I can only hope the person about whom I wrote this does not read it without my knowing ...
It’s a Chemistry lesson but my mind isn’t on the electronic configuration of Potassium, and I’m not focusing on the periodic table that a teacher has stuffed into my prone hands while I sat there, distracted. I’m hardly noticing the classroom or the stares of the boy sitting next to me, whose wondering why I’ve got my eyes shut and am muttering frantically. But I’m not crazy – I’m praying.
My friend’s mum is having an operation at this very moment, and I didn’t know what I could do to make him feel better except tell him I was praying. I’ve only met his mum once, when she gave me a lift home, but she seemed nice enough – and of course, the fact that she’s Jake’s mum makes me anxious for his sake, too.
Jake’s huge. He plays the tuba and listens to metal and he refuses to wear anything except black, but he’s actually one of the sweetest boys you’ll ever meet. His hugs are the sort that leave you feeling like you no longer have any ribs, and when you’re freezing cold, soaking wet and not looking forward to your first night in a Somerset tent, his supply of sherbet lemons are very welcome.
No one else calls him Jake, only me. Well, perhaps sometimes my parents but that’s only because they’ve never actually met him and they’re just picking it up from my speech. It seems natural enough. I’ve never met anybody called Jacob that didn’t want to be called Jake and although he’s the exception I find it easier. He says he likes it. It’s nice to have nicknames, he says, and if everybody calls him something different he never gets bored of his name.
Such a nice, Christian boy, that’s what my mother would say. It’s true that he’s a Christian, and it’s true that he’s nice, but there’s more to him than that, another side. It’s not for those reasons that we’re friends. I think we’re friends because although we’re complete opposites – I’m short, I have a preference for Clannad, play the piccolo, flute and violin and love walking around in bright orange – we understand each other, and we can sympathise. That’s just a theory though.
It’s because he’s so nice and Christian that I’m extra annoyed about his mum. Well, maybe ‘annoyed’ isn’t quite the right word: perhaps angry would do the trick. I’m angry. Why should she be suffering like this? Why would God let this happen? So I just have to pray: God, hold her in your hand, don’t let her be scared ... please, God, let this operation be a success. That’s all I can do. I don’t feel like it’s enough.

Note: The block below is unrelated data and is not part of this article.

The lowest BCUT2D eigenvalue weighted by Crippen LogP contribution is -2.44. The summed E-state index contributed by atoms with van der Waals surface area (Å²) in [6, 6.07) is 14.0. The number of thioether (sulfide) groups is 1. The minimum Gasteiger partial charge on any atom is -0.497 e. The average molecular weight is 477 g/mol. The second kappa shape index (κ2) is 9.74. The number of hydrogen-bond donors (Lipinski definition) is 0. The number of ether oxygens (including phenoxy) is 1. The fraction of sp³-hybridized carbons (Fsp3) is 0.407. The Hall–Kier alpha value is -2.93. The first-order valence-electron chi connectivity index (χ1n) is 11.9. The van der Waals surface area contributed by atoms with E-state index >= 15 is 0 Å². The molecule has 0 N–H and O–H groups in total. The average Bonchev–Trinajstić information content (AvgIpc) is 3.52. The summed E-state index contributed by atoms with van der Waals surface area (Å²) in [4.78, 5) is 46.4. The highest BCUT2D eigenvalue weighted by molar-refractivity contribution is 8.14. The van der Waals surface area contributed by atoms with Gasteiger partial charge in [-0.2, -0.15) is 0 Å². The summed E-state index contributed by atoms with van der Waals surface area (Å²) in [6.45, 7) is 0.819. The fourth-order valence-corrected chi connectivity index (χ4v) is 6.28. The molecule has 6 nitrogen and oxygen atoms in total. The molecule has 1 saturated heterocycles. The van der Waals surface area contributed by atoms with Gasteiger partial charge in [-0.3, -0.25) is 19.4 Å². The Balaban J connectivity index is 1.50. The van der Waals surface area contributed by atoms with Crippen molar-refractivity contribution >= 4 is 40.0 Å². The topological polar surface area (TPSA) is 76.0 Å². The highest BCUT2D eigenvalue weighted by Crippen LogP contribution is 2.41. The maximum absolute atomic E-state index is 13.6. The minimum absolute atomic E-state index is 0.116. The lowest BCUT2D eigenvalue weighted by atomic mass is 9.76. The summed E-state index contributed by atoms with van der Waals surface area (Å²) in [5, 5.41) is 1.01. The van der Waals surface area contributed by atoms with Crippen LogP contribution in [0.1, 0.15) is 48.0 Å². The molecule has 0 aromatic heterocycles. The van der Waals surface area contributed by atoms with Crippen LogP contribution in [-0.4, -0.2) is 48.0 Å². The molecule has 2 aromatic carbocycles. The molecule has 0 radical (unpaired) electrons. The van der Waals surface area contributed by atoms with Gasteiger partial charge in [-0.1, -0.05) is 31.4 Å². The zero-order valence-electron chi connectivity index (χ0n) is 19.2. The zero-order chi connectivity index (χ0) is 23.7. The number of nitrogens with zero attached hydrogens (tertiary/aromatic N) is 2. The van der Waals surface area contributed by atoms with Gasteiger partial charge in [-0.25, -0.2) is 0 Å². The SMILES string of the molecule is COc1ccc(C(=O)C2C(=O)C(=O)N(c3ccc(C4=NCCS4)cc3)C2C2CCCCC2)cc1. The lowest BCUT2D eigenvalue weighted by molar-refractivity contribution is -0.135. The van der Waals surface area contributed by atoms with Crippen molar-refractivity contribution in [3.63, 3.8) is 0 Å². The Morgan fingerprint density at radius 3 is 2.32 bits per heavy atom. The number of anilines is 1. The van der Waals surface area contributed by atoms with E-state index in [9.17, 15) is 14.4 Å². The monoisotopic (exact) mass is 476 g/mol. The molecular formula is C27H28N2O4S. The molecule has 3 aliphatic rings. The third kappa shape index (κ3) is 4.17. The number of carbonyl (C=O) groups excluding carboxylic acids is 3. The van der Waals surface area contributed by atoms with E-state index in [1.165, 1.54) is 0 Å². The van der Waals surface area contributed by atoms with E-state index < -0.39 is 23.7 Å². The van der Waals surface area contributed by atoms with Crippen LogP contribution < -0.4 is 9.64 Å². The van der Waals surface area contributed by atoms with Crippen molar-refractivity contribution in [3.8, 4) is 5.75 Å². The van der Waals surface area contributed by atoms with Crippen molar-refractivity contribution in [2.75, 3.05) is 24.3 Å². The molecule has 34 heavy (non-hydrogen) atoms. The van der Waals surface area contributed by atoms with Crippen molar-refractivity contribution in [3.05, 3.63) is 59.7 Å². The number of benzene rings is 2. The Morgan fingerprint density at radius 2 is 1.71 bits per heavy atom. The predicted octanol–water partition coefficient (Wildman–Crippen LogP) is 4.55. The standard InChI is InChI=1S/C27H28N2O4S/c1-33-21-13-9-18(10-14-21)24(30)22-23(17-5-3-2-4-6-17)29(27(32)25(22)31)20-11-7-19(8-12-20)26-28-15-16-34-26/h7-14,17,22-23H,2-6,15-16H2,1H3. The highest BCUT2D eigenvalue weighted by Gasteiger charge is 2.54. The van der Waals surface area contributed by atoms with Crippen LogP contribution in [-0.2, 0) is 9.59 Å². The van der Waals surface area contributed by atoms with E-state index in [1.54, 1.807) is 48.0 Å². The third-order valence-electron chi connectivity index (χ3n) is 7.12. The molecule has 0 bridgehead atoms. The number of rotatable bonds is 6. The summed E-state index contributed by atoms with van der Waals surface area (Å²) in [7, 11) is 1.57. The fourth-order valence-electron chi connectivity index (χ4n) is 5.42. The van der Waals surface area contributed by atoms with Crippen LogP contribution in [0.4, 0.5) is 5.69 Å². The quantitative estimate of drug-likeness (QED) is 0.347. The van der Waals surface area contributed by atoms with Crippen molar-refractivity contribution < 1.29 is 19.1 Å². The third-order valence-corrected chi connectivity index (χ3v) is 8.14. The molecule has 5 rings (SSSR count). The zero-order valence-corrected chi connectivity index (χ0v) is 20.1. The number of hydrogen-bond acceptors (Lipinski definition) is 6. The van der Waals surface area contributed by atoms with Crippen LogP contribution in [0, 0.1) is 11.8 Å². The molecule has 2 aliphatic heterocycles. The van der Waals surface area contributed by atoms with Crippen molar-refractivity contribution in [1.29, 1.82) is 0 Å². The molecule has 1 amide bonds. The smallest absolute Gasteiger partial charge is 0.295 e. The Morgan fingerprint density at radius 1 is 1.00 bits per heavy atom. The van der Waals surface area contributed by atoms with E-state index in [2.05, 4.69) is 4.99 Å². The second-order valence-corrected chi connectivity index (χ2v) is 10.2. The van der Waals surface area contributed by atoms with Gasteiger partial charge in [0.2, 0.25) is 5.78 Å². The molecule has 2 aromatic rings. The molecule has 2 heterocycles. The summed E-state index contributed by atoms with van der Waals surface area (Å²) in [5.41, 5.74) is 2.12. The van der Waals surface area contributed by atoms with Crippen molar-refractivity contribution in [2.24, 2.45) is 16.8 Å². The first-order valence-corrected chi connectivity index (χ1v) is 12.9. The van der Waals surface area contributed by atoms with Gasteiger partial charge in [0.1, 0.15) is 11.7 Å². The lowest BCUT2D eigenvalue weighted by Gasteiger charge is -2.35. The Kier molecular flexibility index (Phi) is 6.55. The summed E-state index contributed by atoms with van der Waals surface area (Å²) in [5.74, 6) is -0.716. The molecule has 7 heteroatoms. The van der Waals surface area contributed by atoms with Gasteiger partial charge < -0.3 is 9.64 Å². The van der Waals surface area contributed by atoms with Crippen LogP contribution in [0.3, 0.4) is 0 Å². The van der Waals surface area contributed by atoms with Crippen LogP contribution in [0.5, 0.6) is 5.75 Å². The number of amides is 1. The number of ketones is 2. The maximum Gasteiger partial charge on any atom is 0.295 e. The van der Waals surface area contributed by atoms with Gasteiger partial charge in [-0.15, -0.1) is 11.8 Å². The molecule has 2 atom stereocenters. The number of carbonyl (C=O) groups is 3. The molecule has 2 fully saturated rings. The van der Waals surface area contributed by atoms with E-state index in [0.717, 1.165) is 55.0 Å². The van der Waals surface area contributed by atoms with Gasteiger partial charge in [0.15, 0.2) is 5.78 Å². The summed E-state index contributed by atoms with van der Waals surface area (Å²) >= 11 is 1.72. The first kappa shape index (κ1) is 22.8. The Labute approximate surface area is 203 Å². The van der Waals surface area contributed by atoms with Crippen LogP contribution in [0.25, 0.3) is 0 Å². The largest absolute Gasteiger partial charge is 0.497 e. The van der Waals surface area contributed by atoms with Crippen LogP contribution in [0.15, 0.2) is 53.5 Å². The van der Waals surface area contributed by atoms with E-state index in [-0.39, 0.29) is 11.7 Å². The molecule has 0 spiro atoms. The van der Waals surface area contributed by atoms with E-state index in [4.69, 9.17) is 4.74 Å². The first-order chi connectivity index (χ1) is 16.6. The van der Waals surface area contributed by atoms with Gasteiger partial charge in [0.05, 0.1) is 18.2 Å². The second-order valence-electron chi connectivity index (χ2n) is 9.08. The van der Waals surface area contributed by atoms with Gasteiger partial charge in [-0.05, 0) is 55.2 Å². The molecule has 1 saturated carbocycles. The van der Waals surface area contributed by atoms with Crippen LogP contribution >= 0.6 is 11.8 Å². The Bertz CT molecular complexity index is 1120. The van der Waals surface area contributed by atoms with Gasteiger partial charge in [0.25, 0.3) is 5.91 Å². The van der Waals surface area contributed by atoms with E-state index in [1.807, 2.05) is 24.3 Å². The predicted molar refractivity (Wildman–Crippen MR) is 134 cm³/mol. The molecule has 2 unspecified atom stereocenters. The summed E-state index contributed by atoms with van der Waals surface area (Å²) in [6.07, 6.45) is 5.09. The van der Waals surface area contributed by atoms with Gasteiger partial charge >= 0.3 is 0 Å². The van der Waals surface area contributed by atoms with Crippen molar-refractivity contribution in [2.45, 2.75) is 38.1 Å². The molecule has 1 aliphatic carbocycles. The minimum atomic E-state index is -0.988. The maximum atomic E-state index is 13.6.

When the boy next to me asks me what I’m doing I reply irritably. “I’m praying, of course.” He looks hard at me for a second and then turns away, asking no more questions. Well, that’s one way to confuse people, I suppose.
When I get home I turn my phone back on and text Jake, asking for news. At first there’s nothing and I can only sit there, waiting. He tells me he will let me know as soon as they hear anything, and that it doesn’t look too bad. I wait a little longer.
Then, later in the evening, I receive the glorious message that I have been waiting for all day: My mum’s okay! I have to text him back immediately and tell him how glad I am, since I’ve never felt so relieved and happy in my life. I know, in part, what he’s going through, since my grandfather passed away from cancer in May of this year and I haven’t quite got over it yet.
For a week or so everything is fine and nobody’s worried. He doesn’t come to band this week but I understand, since he said he wanted to stay and be with his mum. Not something you’d expect to hear from someone with his appearance, but it’s what he said. So I don’t have a chance to talk to him, but it’s all right because I know everything’s going to be fine. I can feel it.